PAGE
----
Object structure


Radziszewski, Stefan


Kulczycka, Dorota - red. nauk. ; Seul, Anastazja - red. nauk.


"Mów, niezapomniany Hiobie!". Portret cierpiącego Hioba (Kierkegaard - Wojtyła - Fedoryszyn) = "Speak, unforgettable Job!". Portrait of suffering Job (Kierkegaard - Wojtyla - Fedoryszyn)

Group publication title:

Scripta Humana, 10

Subject and Keywords:

Jan Paweł II, papież (1929-2005) ; Kierkegaard, Soren (1813-1855) ; Fedoryszyn, Jarosław (1955-2020) ; dramat polski-20 w. ; filozofia chrześcijańska - 19 w. ; inscenizacja teatralna


Portret Hioba proroka (Wojtyła), Hioba poety (Kierkegaard) i Hioba kapłana (Fedoryszyn) jednakowo rozwiązuje dramat cierpienia. Autorzy opowiadają się za zwycięstwem nadziei (Hiob "kocha to, co utracił"), przeciwko rozpaczy (Hiob "utracił to, co kochał"). Z oddali towarzyszą im nieśmiertelne słowa Hioba, niezapomnianego Hioba - proroka i poety: "ja wiem: Wybawca mój żyje, na ziemi wystąpi jako ostatni" (Hi 19, 25). Hiob zwycięzca nie pozwala, aby nadzieja umarła.


Job is the title character of the drama by K. Wojtyla and a character of the Repetition by S. Kierkegaard. Wojtyla presents a parable about the suffering that affects the individual, but also the whole nation and the world. Job`s longing to save the past happiness brings the final picture of the coming of the Messiah who is the only one to satisfy Job`s hunger for happiness. ; In the drama the elements of the biblical story are essentially repeated, but Wojtyla shows Job the as a prophet who, in dialogue with the young Elihu, is able to recognize the Messiah. Together they hear the "silent and painful Voice" and repeat the words that Christ speaks in Garden of Olives. ; What is important for Kierkegaard is the gesture of Job only, but the repetition is not a trivial event: the philosopher is interested in the repetition of Job who returns to happiness from the greatest darkness. The autobiographical narrative (Kierkegaard`s love for Regina Olsen) was interwoven into the poetry: a loving young man has to give up love to show fidelity to the poetry or to abandon the poetic path to family happiness. Kierkegaard creates a new Job who, in fact, is a poet. ; In the staging by P. Fedoroszyn, Wojtyla`s Job becomes a universal man of suffering who, especially during the war, asks mankind a question about fidelity and family. It is Job who goes out into the streets because in the street theatre convention the biblical hero encounters people who are immersed in the river of consumption and commerce. They have forgotten about the values of truth, good and suffering. For Fedoryszyn Job is a priest who sacrifices his life to participate in the eternal war of good and evil. ; The portraits of Job the Prophet (Wojtyla), Job the Poet (Kierkegaard) and Job the priest (Fedoryszyn) solve the drama of suffering equally. The authors advocate the victory of hope (Job loves what he lost) against despair (Job lost what he loved). In the distance, they are accompanied by the immortal words of Job, the unforgettable Job - the prophet and the poet: "I know: my Savior lives, he shall appear on the earth last" ("I know that my redeemer lives, and that in the end he will stand on the earth") (Job 19:25). Triumphant Job does not allow hope to die.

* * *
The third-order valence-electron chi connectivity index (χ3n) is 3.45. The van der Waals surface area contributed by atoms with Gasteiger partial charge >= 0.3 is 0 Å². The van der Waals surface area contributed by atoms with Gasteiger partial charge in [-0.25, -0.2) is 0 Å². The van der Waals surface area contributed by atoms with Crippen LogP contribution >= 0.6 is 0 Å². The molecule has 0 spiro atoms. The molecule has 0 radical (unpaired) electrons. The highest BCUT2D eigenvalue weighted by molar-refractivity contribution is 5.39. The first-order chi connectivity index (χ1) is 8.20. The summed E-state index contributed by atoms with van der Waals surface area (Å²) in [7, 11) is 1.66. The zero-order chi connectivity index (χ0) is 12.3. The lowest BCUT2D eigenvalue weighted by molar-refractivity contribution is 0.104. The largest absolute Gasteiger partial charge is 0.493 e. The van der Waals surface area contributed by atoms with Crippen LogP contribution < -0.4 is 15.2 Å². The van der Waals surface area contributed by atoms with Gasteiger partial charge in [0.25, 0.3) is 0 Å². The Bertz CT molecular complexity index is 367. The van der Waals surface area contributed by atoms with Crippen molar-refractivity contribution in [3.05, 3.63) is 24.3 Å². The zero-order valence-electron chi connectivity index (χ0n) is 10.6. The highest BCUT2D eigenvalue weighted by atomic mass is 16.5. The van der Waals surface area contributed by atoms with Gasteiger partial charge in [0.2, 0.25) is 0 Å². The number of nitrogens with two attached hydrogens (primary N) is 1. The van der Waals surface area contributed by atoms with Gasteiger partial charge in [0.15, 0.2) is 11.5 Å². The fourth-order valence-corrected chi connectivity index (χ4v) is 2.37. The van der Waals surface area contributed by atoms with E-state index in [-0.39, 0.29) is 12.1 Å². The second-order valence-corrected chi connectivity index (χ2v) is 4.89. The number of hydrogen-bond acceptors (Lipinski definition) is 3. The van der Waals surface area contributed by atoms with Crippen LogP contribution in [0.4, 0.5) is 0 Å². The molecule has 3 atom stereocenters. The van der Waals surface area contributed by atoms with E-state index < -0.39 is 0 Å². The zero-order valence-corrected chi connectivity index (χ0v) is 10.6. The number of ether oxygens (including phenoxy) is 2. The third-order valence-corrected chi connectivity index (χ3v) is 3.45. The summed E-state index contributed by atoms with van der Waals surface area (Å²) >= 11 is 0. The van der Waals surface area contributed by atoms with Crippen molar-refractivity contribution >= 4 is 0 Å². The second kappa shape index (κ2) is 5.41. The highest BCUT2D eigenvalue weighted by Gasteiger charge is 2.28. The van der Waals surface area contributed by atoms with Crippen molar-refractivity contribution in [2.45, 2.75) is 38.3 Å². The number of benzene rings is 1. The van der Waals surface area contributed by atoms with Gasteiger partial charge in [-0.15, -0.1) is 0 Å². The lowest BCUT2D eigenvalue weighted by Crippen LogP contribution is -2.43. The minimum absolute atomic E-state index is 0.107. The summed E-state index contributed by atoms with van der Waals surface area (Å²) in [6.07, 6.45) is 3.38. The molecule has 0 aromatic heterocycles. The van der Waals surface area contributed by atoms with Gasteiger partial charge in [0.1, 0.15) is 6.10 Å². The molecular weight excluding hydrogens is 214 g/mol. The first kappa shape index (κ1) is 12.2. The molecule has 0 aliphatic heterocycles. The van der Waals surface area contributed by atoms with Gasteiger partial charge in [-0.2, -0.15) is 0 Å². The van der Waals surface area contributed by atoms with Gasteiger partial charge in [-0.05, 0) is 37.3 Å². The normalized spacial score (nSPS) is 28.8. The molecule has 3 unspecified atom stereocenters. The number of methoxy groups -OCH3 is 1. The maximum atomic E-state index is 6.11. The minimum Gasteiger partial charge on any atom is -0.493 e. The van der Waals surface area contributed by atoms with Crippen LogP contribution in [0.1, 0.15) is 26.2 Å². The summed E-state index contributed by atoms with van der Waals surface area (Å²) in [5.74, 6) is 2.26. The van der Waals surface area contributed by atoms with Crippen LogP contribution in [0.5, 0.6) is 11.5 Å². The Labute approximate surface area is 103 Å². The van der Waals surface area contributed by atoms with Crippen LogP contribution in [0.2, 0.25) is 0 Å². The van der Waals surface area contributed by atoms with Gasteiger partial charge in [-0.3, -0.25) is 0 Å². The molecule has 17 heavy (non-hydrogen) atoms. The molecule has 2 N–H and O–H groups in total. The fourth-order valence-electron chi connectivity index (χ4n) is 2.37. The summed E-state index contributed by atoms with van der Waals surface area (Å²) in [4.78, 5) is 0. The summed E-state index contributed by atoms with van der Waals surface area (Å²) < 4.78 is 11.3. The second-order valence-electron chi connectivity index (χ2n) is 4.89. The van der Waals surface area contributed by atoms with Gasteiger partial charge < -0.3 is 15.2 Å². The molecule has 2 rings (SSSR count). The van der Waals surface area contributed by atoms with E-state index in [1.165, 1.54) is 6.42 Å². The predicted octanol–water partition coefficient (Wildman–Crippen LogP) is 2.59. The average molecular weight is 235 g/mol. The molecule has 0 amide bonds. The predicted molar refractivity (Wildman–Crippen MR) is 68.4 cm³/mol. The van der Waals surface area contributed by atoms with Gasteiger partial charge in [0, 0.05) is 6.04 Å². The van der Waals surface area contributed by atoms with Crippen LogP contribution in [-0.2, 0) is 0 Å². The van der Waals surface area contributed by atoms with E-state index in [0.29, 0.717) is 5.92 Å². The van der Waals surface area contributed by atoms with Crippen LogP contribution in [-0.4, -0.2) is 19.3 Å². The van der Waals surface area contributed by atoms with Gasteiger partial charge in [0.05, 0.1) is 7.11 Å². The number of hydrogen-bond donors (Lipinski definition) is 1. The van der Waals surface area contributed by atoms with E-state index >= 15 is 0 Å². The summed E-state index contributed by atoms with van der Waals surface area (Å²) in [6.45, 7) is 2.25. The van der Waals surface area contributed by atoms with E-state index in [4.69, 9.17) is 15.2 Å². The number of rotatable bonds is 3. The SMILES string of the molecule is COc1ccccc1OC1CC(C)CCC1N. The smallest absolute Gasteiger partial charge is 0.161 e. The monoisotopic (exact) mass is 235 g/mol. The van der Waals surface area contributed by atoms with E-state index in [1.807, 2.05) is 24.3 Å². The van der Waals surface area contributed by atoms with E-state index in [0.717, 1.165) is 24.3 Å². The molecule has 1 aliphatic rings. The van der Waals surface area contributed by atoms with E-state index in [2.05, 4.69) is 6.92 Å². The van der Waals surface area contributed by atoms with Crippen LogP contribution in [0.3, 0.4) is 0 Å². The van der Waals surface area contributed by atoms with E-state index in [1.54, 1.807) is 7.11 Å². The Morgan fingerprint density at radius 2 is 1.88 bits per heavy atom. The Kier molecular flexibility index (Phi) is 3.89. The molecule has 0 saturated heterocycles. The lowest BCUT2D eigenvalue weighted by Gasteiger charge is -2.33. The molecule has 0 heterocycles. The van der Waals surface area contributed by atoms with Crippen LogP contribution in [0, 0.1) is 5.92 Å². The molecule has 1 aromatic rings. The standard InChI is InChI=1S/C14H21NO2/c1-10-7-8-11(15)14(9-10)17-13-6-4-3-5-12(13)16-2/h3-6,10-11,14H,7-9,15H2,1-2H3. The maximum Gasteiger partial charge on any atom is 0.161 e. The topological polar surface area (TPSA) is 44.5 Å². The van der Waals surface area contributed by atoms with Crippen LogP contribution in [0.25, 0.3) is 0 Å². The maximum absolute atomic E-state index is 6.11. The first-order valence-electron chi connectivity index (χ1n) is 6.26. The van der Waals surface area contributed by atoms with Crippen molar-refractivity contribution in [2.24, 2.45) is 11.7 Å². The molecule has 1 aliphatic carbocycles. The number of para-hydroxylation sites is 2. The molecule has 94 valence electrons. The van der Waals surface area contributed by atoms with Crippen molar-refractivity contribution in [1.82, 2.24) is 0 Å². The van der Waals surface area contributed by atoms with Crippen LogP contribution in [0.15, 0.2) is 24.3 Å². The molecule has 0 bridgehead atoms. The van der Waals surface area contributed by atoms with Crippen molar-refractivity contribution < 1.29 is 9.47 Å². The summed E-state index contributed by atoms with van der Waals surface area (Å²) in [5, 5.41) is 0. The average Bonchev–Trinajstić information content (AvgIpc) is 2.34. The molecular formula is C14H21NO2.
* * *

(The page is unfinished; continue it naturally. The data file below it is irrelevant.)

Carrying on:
Zielona Góra: Oficyna Wydawnicza Uniwersytetu Zielonogórskiego



Resource Type:

rozdział w książce






Zeszyty Naukowe Uniwersytetu Zielonogórskiego: Seria Scripta Humana, tom 10




Biblioteka Uniwersytetu Zielonogórskiego